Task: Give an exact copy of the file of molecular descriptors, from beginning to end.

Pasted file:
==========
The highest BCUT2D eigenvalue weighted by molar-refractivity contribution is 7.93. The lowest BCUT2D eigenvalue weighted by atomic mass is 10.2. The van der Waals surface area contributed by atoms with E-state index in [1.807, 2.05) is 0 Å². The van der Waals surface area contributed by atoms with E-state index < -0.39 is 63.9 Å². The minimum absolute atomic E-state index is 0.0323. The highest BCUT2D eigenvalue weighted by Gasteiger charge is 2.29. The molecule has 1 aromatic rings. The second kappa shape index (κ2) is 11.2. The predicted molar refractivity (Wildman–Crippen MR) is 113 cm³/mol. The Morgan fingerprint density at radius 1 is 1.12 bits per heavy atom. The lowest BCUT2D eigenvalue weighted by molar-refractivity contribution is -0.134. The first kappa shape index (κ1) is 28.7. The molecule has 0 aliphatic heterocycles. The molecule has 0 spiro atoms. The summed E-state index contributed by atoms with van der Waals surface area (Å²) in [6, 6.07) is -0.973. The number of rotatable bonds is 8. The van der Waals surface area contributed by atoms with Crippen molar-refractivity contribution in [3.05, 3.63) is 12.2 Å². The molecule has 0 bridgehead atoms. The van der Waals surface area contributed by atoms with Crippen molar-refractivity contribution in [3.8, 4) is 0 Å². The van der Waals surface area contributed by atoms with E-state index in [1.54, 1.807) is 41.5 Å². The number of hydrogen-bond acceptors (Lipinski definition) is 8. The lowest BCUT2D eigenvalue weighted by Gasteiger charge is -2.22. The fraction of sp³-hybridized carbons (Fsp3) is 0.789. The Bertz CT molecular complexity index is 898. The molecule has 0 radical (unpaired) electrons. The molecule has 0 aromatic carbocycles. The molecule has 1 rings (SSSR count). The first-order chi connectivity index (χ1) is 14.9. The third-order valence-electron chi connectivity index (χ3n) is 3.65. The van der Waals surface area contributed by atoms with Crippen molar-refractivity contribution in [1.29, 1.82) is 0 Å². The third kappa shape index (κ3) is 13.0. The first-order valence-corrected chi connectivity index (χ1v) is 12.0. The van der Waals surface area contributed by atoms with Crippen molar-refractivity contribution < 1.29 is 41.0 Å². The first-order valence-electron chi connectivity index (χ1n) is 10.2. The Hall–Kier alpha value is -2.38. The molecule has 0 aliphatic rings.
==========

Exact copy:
The highest BCUT2D eigenvalue weighted by molar-refractivity contribution is 7.93. The lowest BCUT2D eigenvalue weighted by atomic mass is 10.2. The van der Waals surface area contributed by atoms with E-state index in [1.807, 2.05) is 0 Å². The van der Waals surface area contributed by atoms with E-state index < -0.39 is 63.9 Å². The minimum absolute atomic E-state index is 0.0323. The highest BCUT2D eigenvalue weighted by Gasteiger charge is 2.29. The molecule has 1 aromatic rings. The second kappa shape index (κ2) is 11.2. The predicted molar refractivity (Wildman–Crippen MR) is 113 cm³/mol. The Morgan fingerprint density at radius 1 is 1.12 bits per heavy atom. The lowest BCUT2D eigenvalue weighted by molar-refractivity contribution is -0.134. The first kappa shape index (κ1) is 28.7. The molecule has 0 aliphatic heterocycles. The molecule has 0 spiro atoms. The summed E-state index contributed by atoms with van der Waals surface area (Å²) in [6, 6.07) is -0.973. The number of rotatable bonds is 8. The van der Waals surface area contributed by atoms with Crippen molar-refractivity contribution in [3.05, 3.63) is 12.2 Å². The molecule has 0 bridgehead atoms. The van der Waals surface area contributed by atoms with Crippen molar-refractivity contribution in [3.8, 4) is 0 Å². The van der Waals surface area contributed by atoms with E-state index in [1.54, 1.807) is 41.5 Å². The number of hydrogen-bond acceptors (Lipinski definition) is 8. The lowest BCUT2D eigenvalue weighted by Gasteiger charge is -2.22. The fraction of sp³-hybridized carbons (Fsp3) is 0.789. The Bertz CT molecular complexity index is 898. The molecule has 0 radical (unpaired) electrons. The molecule has 0 aromatic carbocycles. The molecule has 1 rings (SSSR count). The first-order chi connectivity index (χ1) is 14.9. The third-order valence-electron chi connectivity index (χ3n) is 3.65. The van der Waals surface area contributed by atoms with Crippen molar-refractivity contribution in [1.29, 1.82) is 0 Å². The third kappa shape index (κ3) is 13.0. The first-order valence-corrected chi connectivity index (χ1v) is 12.0. The van der Waals surface area contributed by atoms with Crippen molar-refractivity contribution < 1.29 is 41.0 Å². The first-order valence-electron chi connectivity index (χ1n) is 10.2. The Hall–Kier alpha value is -2.38. The molecule has 0 aliphatic rings.